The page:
Shared Web-hosting is the cheapest, bottom of the barrel hosting for wordpress out there. You get a single cpanel account, no support, and poor performance. Shared Web hosting often has 1000:1 contention ratio or worse. There is 1000 other websites trying to compete with you for server resources. I say ‘no support’ in a serious fashion – if anything goes wrong, they suspend or delete your account.
If you have a few websites, that only get occasional visitors, and your website is more like a brochure, then perhaps web-hosting is reasonable. But here is the catch – for the unwary, for the unwise, for the naive , anything goes wrong you lose your entire website. Most first timers won’t keep their own backups, relying on the hosting company. With web hosting, you are your own support, you are your own backup.
With shared web hosting, you kind of abdicate all responsibility and leave it up to someone else. You pay them $4-$10/month. They do the bare minimum and hope they can bill you for as long as they can. If it all goes awry, they just delete you and sometimes offer you a small refund …. lovely …
The hosting company only do backups for their own recovery purposes and not yours (this is a tough to explain distinction but important) – the backups are only if their break the entire server, and need to recover the 2500 websites on there at once. They can’t really recover just your site from a hack.
A few reasons you might move to a VPS
– VPS hosting gives you more resources (CPU, RAM, disk speed), and less contention ratios, often around 10:1. Sites generally run faster.
– You have more flexibility in installing more software, like memcached and redis, tweeking the mysql database. Now this is all a double edged sword, you have more options and flexibility, and now you need to learn/own/manage all those new toys.
– Another upside of the VPS is it is central to all your sites, and it easier to backup in one foul swoop.
– price. Once you add up 20 or so ‘web hosting’ plans, entry level VPS becomes cheaper. The designer/developer can make a margin by buying a VPS, and selling webhosting on it.
– performance. if you have 1 or a few web sites with a lot of hits – and you really notice how bad shared web-hosting performance is. You run your first ‘web performance test’ against shared web hosting and see the poor performance. You get forum responses like use w3 total cache, use varnish, tweek the database – all of which require a VPS.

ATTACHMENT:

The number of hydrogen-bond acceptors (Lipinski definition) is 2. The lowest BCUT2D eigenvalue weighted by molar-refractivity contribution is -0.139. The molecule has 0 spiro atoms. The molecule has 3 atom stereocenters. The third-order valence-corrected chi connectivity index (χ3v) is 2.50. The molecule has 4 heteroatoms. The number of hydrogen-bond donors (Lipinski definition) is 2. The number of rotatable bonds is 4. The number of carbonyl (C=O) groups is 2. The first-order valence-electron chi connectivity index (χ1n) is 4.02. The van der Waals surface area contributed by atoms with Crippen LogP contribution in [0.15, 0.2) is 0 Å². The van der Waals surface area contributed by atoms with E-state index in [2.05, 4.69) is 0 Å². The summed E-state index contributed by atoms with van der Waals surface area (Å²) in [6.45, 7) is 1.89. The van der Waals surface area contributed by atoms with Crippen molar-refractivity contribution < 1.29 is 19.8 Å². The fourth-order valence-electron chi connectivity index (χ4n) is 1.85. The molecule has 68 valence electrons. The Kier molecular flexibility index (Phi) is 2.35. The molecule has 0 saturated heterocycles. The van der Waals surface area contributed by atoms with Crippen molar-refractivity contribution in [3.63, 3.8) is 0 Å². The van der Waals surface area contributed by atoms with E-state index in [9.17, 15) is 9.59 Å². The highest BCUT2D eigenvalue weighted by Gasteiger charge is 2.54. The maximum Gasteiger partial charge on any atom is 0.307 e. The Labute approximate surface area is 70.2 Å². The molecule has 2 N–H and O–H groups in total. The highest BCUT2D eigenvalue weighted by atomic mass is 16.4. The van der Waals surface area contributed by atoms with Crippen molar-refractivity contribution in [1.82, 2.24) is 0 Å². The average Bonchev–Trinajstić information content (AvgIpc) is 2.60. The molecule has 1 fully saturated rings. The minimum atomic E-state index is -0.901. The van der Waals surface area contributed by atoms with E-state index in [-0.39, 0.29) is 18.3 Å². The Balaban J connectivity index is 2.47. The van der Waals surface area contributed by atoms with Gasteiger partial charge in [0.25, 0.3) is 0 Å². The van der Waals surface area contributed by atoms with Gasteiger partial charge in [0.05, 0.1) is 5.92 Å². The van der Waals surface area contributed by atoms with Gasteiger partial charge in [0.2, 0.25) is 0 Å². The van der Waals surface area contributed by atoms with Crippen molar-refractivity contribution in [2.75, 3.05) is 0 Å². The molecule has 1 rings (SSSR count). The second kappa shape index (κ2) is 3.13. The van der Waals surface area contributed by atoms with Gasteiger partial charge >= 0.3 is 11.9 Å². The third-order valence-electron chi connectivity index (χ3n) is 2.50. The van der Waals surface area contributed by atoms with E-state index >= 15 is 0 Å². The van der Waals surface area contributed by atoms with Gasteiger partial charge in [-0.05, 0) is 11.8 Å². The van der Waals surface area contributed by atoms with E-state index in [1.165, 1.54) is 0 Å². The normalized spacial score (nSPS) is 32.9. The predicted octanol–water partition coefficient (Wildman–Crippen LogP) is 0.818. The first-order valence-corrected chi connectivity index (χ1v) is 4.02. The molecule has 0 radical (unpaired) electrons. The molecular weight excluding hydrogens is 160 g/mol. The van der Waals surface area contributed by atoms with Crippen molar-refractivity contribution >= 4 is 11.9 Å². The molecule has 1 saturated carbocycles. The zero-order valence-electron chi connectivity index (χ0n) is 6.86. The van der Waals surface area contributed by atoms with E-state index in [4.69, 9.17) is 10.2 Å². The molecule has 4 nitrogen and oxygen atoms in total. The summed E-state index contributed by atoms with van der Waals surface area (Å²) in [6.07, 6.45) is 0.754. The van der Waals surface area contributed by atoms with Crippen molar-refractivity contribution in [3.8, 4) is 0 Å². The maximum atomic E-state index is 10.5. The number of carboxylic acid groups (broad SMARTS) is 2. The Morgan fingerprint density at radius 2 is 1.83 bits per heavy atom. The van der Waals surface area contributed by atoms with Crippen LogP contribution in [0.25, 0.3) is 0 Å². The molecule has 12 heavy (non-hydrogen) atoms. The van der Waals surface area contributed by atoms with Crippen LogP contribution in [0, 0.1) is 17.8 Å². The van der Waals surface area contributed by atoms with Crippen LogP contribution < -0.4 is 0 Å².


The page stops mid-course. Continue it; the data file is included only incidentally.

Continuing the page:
– Each site contained on the VPS is managed and support by the VPS owner – you can’t contact the hosting company and say site xyz.com.au is broken, that is your job to fix.
– you are responsible for backup
– you are responsible for ‘noisy sites’ – 1 big web site with loads of hits, can swamp everything.
– you are responsible for performance. OK, you might bung on varnish, and it makes some things go fast, but an occasional hit website will really suffer as it doesn’t have enough hits to prime the cache.
-you have to manage all the complexity (see above)
its sort of old school. You know the contention ratios – 1:1. You definately support yourself, do the backups, own the operating system, need to have a bare metal recovery plan, understand hardware support times, monitor failed hardware components, etc.
They are faster than VPS, but not a lot. A VPS can be faster if it is given more resources.
It sounds cool.
You don’t trust VPS guys, and hate contention ratios.
You bought it a few years ago, finding it hard to move, and are still justifying your decision a few years ago.
Only those that have suffered VPSs will really understand a few things
1. you need your wordpress website to go fast. But you don’t want to manage the technology, software, hardware, plans and support
2. you want better security. The cloud wordpress hosting knows security is mission critical. They don’t make it your problem to go find a plugin.
3. you want better relability. The cloud guys are running your wordpress site on several servers at once.
4. you want better scalability. A sudden increase in hits are spread across a cluster of many servers.
5. you are dealing with teams that understand how to engineer infrastructure. This is no ‘one-click’ install, and a web designer running the hosting.
6. support is with real ‘rubber hits the road’ techies.
7. the cloud wordpress hosting guys often modify and tune the core wordpress code.
8. they know and measure the performance of the sites, servers, databases, disks.
9. they are responsible for all layers – there is no middle man, there is no hiding. They are responsible for the wordpress website running, security, the web server, the database, the backups, performance, scaling.